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This peaceful accord between the U.S. government and the Native American tribes did not last long. After hearing stories of fertile land and tremendous mineral wealth in the West, the government soon broke their pledge established in the Treat of Fort Laramie by allowing thousands of non-Indians to flood into the area. With so many newcomers heading west, the federal government established a policy of restricting Native Americans to reservations, limited swaths of land within a group’s territory that was earmarked exclusively for Indian use, in order to give more territory for “” non-Indian settlers.
In a series of new treaties the U.S. government compelled Native Americans to give up their land and move to reservations in exchange for protection from attacks by white settlers. In addition, the Indians were offered a yearly stipend that would include money in addition to foodstuffs, livestock, household goods and agricultural equipment. These reservations were created in an effort to pave the way for increasing U.S. expansion and involvement in the West, as well as to keep the Native Americans isolated from the whites in order to lessen the chance for friction.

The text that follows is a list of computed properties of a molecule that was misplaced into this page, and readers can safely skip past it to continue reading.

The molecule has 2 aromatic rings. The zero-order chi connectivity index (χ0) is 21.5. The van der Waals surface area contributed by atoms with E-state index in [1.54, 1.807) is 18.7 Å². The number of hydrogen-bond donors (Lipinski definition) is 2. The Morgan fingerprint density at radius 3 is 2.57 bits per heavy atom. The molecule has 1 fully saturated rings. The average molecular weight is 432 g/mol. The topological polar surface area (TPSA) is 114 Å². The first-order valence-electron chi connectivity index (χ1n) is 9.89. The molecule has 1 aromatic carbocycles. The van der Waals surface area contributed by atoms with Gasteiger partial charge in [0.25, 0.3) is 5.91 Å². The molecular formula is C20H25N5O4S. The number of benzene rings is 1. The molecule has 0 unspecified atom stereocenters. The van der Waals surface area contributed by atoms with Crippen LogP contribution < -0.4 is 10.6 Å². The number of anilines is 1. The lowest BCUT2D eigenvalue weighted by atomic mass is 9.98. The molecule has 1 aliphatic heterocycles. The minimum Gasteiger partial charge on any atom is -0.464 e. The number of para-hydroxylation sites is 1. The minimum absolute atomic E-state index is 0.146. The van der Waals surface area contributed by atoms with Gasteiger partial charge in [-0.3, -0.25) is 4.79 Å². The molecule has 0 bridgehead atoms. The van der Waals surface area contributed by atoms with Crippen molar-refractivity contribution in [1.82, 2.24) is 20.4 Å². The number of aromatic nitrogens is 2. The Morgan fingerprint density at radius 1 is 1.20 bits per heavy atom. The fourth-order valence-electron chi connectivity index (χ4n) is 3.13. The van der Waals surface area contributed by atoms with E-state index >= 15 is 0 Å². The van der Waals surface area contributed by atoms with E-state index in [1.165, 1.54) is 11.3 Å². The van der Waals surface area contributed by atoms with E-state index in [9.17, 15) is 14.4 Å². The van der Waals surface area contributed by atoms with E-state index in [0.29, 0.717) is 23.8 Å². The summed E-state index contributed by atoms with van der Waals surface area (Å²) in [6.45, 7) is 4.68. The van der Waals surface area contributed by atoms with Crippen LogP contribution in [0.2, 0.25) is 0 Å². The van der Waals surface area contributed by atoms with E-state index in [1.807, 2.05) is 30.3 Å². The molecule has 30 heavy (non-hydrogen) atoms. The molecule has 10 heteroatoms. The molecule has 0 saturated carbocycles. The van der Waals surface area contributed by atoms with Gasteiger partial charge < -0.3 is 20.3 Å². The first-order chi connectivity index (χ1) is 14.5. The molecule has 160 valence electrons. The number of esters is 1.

History of the Plains Indians
These deals had many challenges. Most of all many of the native peoples did not completely grasp the document that they were confirming or the conditions within it; moreover, the treaties did not acknowledge the cultural practices of the Native Americans. In addition to this, the government bureaus responsible for applying these policies were weighed down with poor management and corruption. In fact most treaty terms were never implemented.
The U.S. government rarely held up their side of the deals even when the Native Americans relocated quietly to their reservations. Unethical bureau agents often sold off the supplies that were meant for the Indians on reservations to non-Indians. Moreover, as settlers needed more land in the West, the government continually cut the size of the reservations. By this time, many of the Native American people were unhappy with the treaties and angered by settlers’ constant hunger for territory.